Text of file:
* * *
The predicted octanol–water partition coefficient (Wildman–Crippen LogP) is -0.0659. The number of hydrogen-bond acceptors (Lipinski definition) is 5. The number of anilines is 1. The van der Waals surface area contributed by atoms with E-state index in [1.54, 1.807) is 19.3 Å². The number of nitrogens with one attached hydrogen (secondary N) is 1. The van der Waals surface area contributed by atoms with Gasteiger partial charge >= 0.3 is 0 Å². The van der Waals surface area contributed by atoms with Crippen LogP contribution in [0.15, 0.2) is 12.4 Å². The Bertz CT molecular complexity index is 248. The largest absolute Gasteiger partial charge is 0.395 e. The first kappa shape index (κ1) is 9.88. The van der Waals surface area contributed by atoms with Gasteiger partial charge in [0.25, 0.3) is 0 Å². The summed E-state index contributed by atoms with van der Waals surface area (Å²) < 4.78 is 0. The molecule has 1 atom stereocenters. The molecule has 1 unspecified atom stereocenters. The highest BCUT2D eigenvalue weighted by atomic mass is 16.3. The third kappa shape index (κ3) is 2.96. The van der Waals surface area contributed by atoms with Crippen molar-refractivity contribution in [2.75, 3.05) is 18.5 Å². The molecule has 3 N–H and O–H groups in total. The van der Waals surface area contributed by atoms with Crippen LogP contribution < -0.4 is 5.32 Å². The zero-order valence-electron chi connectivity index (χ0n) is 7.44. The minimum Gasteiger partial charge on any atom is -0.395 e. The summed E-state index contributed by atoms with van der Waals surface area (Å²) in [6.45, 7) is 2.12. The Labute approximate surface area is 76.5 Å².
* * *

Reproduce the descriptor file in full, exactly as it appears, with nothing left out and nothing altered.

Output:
The predicted octanol–water partition coefficient (Wildman–Crippen LogP) is -0.0659. The number of hydrogen-bond acceptors (Lipinski definition) is 5. The number of anilines is 1. The van der Waals surface area contributed by atoms with E-state index in [1.54, 1.807) is 19.3 Å². The number of nitrogens with one attached hydrogen (secondary N) is 1. The van der Waals surface area contributed by atoms with Gasteiger partial charge >= 0.3 is 0 Å². The van der Waals surface area contributed by atoms with Crippen LogP contribution in [0.15, 0.2) is 12.4 Å². The Bertz CT molecular complexity index is 248. The largest absolute Gasteiger partial charge is 0.395 e. The first kappa shape index (κ1) is 9.88. The van der Waals surface area contributed by atoms with Gasteiger partial charge in [0.25, 0.3) is 0 Å². The summed E-state index contributed by atoms with van der Waals surface area (Å²) < 4.78 is 0. The molecule has 1 atom stereocenters. The molecule has 1 unspecified atom stereocenters. The highest BCUT2D eigenvalue weighted by atomic mass is 16.3. The third kappa shape index (κ3) is 2.96. The van der Waals surface area contributed by atoms with Crippen molar-refractivity contribution in [2.75, 3.05) is 18.5 Å². The molecule has 3 N–H and O–H groups in total. The van der Waals surface area contributed by atoms with Crippen LogP contribution < -0.4 is 5.32 Å². The zero-order valence-electron chi connectivity index (χ0n) is 7.44. The minimum Gasteiger partial charge on any atom is -0.395 e. The summed E-state index contributed by atoms with van der Waals surface area (Å²) in [6.45, 7) is 2.12. The Labute approximate surface area is 76.5 Å².